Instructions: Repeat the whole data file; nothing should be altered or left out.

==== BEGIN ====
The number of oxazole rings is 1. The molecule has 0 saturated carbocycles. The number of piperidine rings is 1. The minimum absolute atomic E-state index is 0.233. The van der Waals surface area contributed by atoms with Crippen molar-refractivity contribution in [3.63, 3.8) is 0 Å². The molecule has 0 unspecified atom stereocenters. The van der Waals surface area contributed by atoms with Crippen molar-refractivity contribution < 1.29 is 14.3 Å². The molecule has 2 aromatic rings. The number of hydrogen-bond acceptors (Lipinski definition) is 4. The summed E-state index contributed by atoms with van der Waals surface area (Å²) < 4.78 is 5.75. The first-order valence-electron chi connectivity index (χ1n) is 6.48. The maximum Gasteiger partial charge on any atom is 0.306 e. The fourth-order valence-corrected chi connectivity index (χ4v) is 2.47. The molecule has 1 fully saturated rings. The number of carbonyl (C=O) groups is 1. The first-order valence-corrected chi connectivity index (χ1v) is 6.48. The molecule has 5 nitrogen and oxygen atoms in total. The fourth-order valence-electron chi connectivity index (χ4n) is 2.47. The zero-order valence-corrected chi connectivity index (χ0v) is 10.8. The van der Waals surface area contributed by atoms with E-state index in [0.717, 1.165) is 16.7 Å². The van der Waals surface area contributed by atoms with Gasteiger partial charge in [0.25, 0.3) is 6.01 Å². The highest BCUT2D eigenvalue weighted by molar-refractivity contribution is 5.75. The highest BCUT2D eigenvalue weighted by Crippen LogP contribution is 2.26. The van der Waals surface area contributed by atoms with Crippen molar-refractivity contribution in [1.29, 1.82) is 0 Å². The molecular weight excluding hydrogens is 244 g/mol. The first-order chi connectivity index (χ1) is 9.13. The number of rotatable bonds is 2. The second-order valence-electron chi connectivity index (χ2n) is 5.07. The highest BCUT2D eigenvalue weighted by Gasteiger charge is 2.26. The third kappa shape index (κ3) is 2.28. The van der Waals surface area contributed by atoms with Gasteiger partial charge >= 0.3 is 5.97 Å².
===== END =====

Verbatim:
The number of oxazole rings is 1. The molecule has 0 saturated carbocycles. The number of piperidine rings is 1. The minimum absolute atomic E-state index is 0.233. The van der Waals surface area contributed by atoms with Crippen molar-refractivity contribution in [3.63, 3.8) is 0 Å². The molecule has 0 unspecified atom stereocenters. The van der Waals surface area contributed by atoms with Crippen molar-refractivity contribution < 1.29 is 14.3 Å². The molecule has 2 aromatic rings. The number of hydrogen-bond acceptors (Lipinski definition) is 4. The summed E-state index contributed by atoms with van der Waals surface area (Å²) < 4.78 is 5.75. The first-order valence-electron chi connectivity index (χ1n) is 6.48. The maximum Gasteiger partial charge on any atom is 0.306 e. The fourth-order valence-corrected chi connectivity index (χ4v) is 2.47. The molecule has 1 fully saturated rings. The number of carbonyl (C=O) groups is 1. The first-order valence-corrected chi connectivity index (χ1v) is 6.48. The molecule has 5 nitrogen and oxygen atoms in total. The fourth-order valence-electron chi connectivity index (χ4n) is 2.47. The zero-order valence-corrected chi connectivity index (χ0v) is 10.8. The van der Waals surface area contributed by atoms with E-state index in [0.717, 1.165) is 16.7 Å². The van der Waals surface area contributed by atoms with Gasteiger partial charge in [0.25, 0.3) is 6.01 Å². The highest BCUT2D eigenvalue weighted by molar-refractivity contribution is 5.75. The highest BCUT2D eigenvalue weighted by Crippen LogP contribution is 2.26. The van der Waals surface area contributed by atoms with Crippen molar-refractivity contribution in [1.29, 1.82) is 0 Å². The molecular weight excluding hydrogens is 244 g/mol. The first-order chi connectivity index (χ1) is 9.13. The number of rotatable bonds is 2. The second-order valence-electron chi connectivity index (χ2n) is 5.07. The highest BCUT2D eigenvalue weighted by Gasteiger charge is 2.26. The third kappa shape index (κ3) is 2.28. The van der Waals surface area contributed by atoms with Gasteiger partial charge >= 0.3 is 5.97 Å².